July 2017 Featured Member: Tom Talleur
Thursday, July 13, 2017 12:00 AM

Tom Talleur is Principal and Editor of RoverTreks.com, a Native American woman-owned travel small business, focusing on world roving lifestyles. The site presents destination travel, how-to pieces, traveler profiles, special and general interest stories. 

RoverTreks social media sites feature author driven photography, videography, news for followers stemming from continuous world-wide travel. A new presence on the web, RoverTreks media reach exceeds 1,100,000 via direct and syndicated social media. 

A retired NASA executive and former Big-3 Managing Director, Tom spent much time in the media as an analyst and commentator for television, radio, and print media. He now enjoys featuring others in the media.

What got you into travel writing?

Serendipity. My wife Karla (also an NATJA member) and I enjoyed long careers as public and private sector executives. In 1993, we took a 6-month assignment to the White House. We wrote white papers proposing legislation to create, abolish, or modify public policies and programs. I sat down one night and dashed off an advocacy piece to eliminate two federal agencies and $10 billion in subsidies to a sacred cow industry. The ensuing uproar — positive and negative — in Congress, various industries, and the media went on for months. The discussion draft sold on the streets of Capitol Hill for $20 cash! It was prima facie evidence of the power of the written word and exhilarating.

We began a B2B copywriting business after our public service careers because our experience and post-government training in copywriting suited us well with that niche.  But we shifted our focus to travel writing because it was more fun to travel and tell human interest and destination stories. Besides, it’s hard to do B2B copywriting when you’re on constant travel.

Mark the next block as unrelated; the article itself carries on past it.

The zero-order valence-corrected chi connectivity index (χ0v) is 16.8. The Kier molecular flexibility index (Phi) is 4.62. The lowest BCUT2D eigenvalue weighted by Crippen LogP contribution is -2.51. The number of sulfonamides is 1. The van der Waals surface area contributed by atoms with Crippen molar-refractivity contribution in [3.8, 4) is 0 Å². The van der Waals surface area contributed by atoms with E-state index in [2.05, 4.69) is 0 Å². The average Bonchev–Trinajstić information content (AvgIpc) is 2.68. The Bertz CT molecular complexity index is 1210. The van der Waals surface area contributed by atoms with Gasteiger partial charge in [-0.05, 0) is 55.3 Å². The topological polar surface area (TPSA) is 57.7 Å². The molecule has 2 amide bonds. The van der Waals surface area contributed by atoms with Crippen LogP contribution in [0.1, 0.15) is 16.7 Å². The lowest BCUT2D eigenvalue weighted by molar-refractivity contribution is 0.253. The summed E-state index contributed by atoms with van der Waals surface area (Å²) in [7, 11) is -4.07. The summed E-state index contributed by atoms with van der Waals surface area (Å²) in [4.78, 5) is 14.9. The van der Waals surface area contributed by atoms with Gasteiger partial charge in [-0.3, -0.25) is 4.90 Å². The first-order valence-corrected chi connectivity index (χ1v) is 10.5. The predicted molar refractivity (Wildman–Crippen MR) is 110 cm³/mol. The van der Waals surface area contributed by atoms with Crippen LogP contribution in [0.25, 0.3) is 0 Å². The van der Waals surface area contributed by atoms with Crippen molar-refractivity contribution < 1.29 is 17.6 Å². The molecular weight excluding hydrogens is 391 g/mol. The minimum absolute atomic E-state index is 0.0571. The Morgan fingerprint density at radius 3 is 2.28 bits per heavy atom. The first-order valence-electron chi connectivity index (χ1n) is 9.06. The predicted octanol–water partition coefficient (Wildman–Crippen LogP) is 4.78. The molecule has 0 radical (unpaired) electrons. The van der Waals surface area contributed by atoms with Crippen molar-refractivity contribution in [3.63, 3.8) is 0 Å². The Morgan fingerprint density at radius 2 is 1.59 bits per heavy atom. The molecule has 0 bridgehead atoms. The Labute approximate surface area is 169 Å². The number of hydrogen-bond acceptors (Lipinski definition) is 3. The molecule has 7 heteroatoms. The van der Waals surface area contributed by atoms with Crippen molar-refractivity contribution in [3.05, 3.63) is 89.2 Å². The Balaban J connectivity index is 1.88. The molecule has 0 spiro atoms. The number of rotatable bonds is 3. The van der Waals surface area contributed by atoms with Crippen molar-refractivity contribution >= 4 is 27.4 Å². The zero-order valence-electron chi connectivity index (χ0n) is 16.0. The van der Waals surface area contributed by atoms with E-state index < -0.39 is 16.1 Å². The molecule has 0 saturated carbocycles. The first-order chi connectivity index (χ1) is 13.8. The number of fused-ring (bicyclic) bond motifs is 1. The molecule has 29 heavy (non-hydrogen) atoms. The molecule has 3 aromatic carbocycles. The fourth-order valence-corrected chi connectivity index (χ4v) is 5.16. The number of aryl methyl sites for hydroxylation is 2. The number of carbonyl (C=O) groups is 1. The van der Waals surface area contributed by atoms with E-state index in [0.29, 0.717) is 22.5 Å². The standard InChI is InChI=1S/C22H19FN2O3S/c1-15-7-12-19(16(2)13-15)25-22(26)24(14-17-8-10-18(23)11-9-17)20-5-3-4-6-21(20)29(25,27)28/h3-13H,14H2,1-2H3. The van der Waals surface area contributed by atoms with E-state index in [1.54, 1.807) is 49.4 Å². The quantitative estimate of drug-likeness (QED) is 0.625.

In 2010, we set out for three months to explore Ecuador. A major travel publication incited our interest. While the country was enchanting, we found the rhetoric extolling the virtues of the place did not match reality. The travel publication didn’t cite the negatives. I looked at the writing and thought, “I can do better than that”, and the rest is history.

What's the most challenging part of travel writing for you?

Gathering the evidence I need to write compelling stories. As travel writers, we face the usual chicken or the egg dilemma: research a destination before travel or gather evidence later while on location.

Karla and I rove the planet 300 days a year. Sometimes our ventures are spontaneous because an opportunity to explore something new or interesting just falls into our laps at the last minute. We don’t always have the luxury of pre-trip research or enough time on location to collect evidence.

We like to collect a lot of evidence: recordings of interviews, videos, photos, and publications about a destination to ensure we write the best stories. And to do that, we must hang around a destination for a while — and that is what we usually do.

What one thing [equipment or a personal item] can't you go without on the road?